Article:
I ate an early dinner downstairs. The whole time I felt uneasy at the thought of leaving the hostel to explore Reykjavik in the dark, but I only had two days and two nights to do everything I wanted to do. I eavesdropped on the group at the table next to me, two young American men who had approached three young Australian women. They were trying to get them to go on a car trip around the Golden Circle the following day. Even though the guys seemed annoying – one of them spent at least five minutes pompously explaining the research he did on white blood cells – I was jealous of them, having people to do things with.

It was only 7 o’clock when I left the hostel, but it felt a lot later because it had been dark for so long. I’d mapped out a few bars that I wanted to try on my phone, though first I thought I would find a power adaptor so that I could charge my phone when I got back. After two or three blocks, I found myself on a sort of main street, which all of the bars were on or near. One of the larger tourist shops was open, so I popped in to look around for an adaptor. I came out empty-handed and figured I might have better luck in the morning.

Though I walked into the highly recommended Lebowski Bar, I couldn’t find a seat and it seemed a little too rowdy for my situation, a woman out for a drink on her first night in a foreign country, with only her book for company. Instead, I headed to Kaffibarinn, a quiet bar in an old house, just down the way. I ordered a beer from the very attractive bartender and parked myself at a candlelit table nearby, where I opened my book.

I read very little at the bar, mostly because I couldn’t help but people-watch while I was there.



The patrons around me were mostly Americans. I learned that they were all a) married, b) in their thirties, c) in Iceland because they found really cheap flights, and d) completely unable to control the volume of their voices. I didn’t dislike listening to them talk about what they had done so far in Iceland and what they “did” with the “lives” back home. I did dislike how a few of them spoke about Iceland like it was some kind of all-inclusive resort, nothing more than a playground for tourists.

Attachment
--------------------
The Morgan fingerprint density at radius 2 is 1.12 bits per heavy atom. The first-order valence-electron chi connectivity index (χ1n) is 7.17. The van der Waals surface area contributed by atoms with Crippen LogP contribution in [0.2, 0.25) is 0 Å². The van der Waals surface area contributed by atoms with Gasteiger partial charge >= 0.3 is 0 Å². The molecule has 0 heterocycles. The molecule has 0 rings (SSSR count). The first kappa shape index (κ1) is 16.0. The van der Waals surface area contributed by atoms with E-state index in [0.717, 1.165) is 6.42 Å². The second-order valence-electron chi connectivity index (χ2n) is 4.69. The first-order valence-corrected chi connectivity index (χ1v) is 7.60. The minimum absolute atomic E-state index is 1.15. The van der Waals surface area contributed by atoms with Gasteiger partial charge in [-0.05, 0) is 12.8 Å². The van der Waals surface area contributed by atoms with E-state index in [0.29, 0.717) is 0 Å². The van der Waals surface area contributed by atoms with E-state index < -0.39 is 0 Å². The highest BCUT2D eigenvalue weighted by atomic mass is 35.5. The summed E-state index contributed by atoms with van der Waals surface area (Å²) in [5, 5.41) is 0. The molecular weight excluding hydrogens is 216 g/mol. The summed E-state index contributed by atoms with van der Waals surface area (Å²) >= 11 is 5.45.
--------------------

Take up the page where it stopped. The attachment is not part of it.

So while I was listening to all of these Americans blather on about their jobs back in Colorado and how they met their wives junior year at Texas A&M, I noticed a really rad thing, which was a communal cheeseboard in the middle of the room. Anyone at the bar could just get up and grab some free cheese and fruit. For free! I wasn’t hungry, so I didn’t try anything, but I still thought it pretty noteworthy. And then, I got pulled back into listening to the Americans, but only because one particularly loud woman had started talking to the hot bartender, asking him all sorts of questions about his life.

Before I went to Iceland, I’d heard more than a few Americans comment on the friendliness of the Icelandic people. While I was there, I found the people I encountered to be polite, responsive, and tolerant of tourists. I think this tolerance is often mistaken for friendliness. When I saw Americans act “friendly” in that sort of stereotypically open, overbearing, and sometimes prying manner some of us possess, they weren’t treated with disdain as they might be in other European countries. I think a lot of Americans project “friendliness” onto Icelanders when it’s really that Iceland has a culture of decency. Icelanders aren’t popping up like magical elves every time you get lost to give you directions, but from what I observed and experienced, if you approach someone with a question, they’ll probably try to give you a good answer. But who really knows, I was only there for two days and I also am so unfriendly that roughly fifty percent of my friends have said that they were “scared” of me before we became friends.